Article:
Without any changes in the way we produce and use electricity, Georgia households can expect an 8.4 percent increase in electricity bills over the next 15 years, while the typical U.S. household will see bills increase by 18 percent. But a new report has found that implementing the Obama Administration’s Clean Power Plan will cut costs. The average Georgia household would save $2,070 in electricity costs over the same period, while U.S. households could see an average savings of $1,868, said Marilyn Brown, the study’s author and the Brook Byers Professor of Sustainable Systems in the School of Public Policy at the Georgia Institute of Technology.
There is a significant dividend for electricity consumers if states embrace energy efficiency and clean energy investments associated with state implementation of the Clean Power Plan.
The plan establishes carbon pollution goals for each state and is projected to achieve a 32 percent cut in U.S. carbon pollution from power plants by 2030 compared with 2005.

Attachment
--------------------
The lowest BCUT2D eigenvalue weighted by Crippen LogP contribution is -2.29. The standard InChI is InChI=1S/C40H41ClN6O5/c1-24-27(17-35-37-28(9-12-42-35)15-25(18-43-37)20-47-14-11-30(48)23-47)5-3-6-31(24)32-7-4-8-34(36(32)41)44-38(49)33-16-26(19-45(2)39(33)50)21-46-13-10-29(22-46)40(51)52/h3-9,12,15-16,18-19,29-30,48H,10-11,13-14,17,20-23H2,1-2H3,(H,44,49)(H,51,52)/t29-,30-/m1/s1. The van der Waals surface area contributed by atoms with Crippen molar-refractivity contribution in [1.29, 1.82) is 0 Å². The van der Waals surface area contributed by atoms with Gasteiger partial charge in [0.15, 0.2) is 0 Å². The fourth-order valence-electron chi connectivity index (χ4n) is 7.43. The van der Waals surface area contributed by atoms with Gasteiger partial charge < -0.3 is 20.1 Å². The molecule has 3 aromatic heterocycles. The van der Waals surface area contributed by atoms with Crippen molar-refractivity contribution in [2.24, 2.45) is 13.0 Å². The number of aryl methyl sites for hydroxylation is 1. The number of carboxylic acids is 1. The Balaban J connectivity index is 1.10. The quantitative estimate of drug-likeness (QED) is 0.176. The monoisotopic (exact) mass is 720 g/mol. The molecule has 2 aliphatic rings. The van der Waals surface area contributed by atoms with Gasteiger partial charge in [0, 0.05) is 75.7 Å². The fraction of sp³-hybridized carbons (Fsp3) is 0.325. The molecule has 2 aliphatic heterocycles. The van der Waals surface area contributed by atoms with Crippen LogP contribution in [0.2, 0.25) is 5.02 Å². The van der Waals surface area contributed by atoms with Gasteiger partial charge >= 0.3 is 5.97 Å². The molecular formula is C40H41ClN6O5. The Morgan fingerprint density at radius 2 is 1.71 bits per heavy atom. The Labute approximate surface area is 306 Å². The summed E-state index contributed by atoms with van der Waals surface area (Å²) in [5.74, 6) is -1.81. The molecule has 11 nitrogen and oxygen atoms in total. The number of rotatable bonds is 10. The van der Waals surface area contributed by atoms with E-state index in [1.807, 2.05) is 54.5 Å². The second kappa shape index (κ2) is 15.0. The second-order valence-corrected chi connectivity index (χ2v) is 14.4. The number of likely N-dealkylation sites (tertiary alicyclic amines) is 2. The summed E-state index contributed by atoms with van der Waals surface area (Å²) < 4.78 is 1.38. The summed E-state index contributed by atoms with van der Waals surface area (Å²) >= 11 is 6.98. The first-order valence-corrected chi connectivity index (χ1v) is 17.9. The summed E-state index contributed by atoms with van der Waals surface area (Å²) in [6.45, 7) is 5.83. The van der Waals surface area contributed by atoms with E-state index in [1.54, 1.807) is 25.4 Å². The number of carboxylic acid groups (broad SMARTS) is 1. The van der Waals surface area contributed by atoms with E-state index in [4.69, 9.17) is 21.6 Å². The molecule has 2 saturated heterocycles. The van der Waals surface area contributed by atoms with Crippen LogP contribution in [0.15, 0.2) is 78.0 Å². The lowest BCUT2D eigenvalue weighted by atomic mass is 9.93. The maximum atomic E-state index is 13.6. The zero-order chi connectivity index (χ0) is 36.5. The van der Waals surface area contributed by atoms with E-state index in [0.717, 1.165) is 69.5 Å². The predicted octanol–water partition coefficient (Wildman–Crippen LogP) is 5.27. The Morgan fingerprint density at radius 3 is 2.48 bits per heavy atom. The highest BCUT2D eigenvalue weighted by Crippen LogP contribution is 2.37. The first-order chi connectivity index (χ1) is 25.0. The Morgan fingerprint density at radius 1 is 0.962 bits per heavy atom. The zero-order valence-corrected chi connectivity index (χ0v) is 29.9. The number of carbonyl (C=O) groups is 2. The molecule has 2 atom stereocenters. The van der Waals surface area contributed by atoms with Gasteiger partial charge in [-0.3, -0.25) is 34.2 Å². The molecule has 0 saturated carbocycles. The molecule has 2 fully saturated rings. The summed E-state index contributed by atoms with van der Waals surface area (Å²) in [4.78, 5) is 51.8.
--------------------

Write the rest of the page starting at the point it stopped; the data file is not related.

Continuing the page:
Energy efficiency is, in fact, the key to low-cost integration of cleaner energy and for reducing dirty energy sources that are fueling climate change, while significantly benefitting residential consumers, utilities and state policymakers alike.
If Georgia’s leaders adopt the least-cost compliance scenarios, Georgia’s household electricity bills would see significant savings compared with the projected increases, while at the same time cutting carbon dioxide (CO2) emissions significantly. Utilizing the least-cost compliance scenarios outlined in the study could generate cumulative electricity bill savings of $8.5 billion in Georgia and savings of $248 billion nationwide.
Energy efficiency offers multiple benefits. It reduces CO2 emissions and protects public health by allowing more coal to be retired and less new natural gas capacity to be built. It makes the transformation to clean power more affordable to consumers. The reduction of carbon pollution in our air will also prevent thousands of heart attacks.
The study examined the finalized August 2015 Clean Power Plan developed by the U.S. Environmental Protection Agency. Read the study here.
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